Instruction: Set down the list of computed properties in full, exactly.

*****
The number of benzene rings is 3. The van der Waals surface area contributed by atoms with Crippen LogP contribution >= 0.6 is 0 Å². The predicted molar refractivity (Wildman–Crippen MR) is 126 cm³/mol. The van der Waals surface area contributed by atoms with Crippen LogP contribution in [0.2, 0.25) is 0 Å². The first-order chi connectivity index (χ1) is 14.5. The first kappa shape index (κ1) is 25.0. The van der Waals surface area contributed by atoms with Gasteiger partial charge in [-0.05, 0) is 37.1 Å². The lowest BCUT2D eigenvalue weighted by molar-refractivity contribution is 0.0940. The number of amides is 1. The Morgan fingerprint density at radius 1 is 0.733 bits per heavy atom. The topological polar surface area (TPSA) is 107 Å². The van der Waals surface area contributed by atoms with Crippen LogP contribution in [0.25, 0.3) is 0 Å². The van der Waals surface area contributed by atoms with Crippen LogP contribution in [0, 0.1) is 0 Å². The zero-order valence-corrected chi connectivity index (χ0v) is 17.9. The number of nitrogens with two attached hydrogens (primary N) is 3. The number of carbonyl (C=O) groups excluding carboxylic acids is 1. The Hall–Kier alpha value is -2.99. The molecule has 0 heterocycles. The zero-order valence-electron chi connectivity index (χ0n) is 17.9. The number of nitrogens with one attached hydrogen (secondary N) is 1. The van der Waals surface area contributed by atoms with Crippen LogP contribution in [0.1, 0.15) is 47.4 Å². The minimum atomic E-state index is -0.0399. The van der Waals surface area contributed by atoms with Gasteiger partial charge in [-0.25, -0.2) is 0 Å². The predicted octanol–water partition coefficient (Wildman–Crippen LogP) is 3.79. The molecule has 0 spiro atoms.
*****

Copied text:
The number of benzene rings is 3. The van der Waals surface area contributed by atoms with Crippen LogP contribution >= 0.6 is 0 Å². The predicted molar refractivity (Wildman–Crippen MR) is 126 cm³/mol. The van der Waals surface area contributed by atoms with Crippen LogP contribution in [0.2, 0.25) is 0 Å². The first-order chi connectivity index (χ1) is 14.5. The first kappa shape index (κ1) is 25.0. The van der Waals surface area contributed by atoms with Gasteiger partial charge in [-0.05, 0) is 37.1 Å². The lowest BCUT2D eigenvalue weighted by molar-refractivity contribution is 0.0940. The number of amides is 1. The Morgan fingerprint density at radius 1 is 0.733 bits per heavy atom. The topological polar surface area (TPSA) is 107 Å². The van der Waals surface area contributed by atoms with Crippen LogP contribution in [0.25, 0.3) is 0 Å². The van der Waals surface area contributed by atoms with Crippen LogP contribution in [0, 0.1) is 0 Å². The zero-order valence-corrected chi connectivity index (χ0v) is 17.9. The number of nitrogens with two attached hydrogens (primary N) is 3. The number of carbonyl (C=O) groups excluding carboxylic acids is 1. The Hall–Kier alpha value is -2.99. The molecule has 0 heterocycles. The zero-order valence-electron chi connectivity index (χ0n) is 17.9. The number of nitrogens with one attached hydrogen (secondary N) is 1. The van der Waals surface area contributed by atoms with Crippen LogP contribution in [0.1, 0.15) is 47.4 Å². The minimum atomic E-state index is -0.0399. The van der Waals surface area contributed by atoms with Gasteiger partial charge in [-0.25, -0.2) is 0 Å². The predicted octanol–water partition coefficient (Wildman–Crippen LogP) is 3.79. The molecule has 0 spiro atoms.